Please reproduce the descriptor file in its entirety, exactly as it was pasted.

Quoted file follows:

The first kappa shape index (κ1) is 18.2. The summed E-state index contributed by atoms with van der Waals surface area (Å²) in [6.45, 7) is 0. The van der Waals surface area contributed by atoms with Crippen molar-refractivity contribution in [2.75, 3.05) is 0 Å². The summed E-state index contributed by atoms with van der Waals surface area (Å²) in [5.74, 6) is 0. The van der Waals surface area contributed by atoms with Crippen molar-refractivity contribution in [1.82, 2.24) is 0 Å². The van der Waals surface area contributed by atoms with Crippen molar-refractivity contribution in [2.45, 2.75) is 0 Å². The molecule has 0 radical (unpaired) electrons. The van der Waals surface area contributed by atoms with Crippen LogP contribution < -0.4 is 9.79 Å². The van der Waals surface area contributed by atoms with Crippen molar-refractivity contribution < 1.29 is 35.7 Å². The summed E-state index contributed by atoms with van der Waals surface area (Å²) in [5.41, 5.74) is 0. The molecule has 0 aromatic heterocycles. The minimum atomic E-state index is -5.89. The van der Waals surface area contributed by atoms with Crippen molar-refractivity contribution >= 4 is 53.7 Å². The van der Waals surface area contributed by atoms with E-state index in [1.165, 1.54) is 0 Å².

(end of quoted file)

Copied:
The first kappa shape index (κ1) is 18.2. The summed E-state index contributed by atoms with van der Waals surface area (Å²) in [6.45, 7) is 0. The van der Waals surface area contributed by atoms with Crippen molar-refractivity contribution in [2.75, 3.05) is 0 Å². The summed E-state index contributed by atoms with van der Waals surface area (Å²) in [5.74, 6) is 0. The van der Waals surface area contributed by atoms with Crippen molar-refractivity contribution in [1.82, 2.24) is 0 Å². The van der Waals surface area contributed by atoms with Crippen molar-refractivity contribution in [2.45, 2.75) is 0 Å². The molecule has 0 radical (unpaired) electrons. The van der Waals surface area contributed by atoms with Crippen LogP contribution < -0.4 is 9.79 Å². The van der Waals surface area contributed by atoms with Crippen molar-refractivity contribution < 1.29 is 35.7 Å². The summed E-state index contributed by atoms with van der Waals surface area (Å²) in [5.41, 5.74) is 0. The molecule has 0 aromatic heterocycles. The minimum atomic E-state index is -5.89. The van der Waals surface area contributed by atoms with Crippen molar-refractivity contribution >= 4 is 53.7 Å². The van der Waals surface area contributed by atoms with E-state index in [1.165, 1.54) is 0 Å².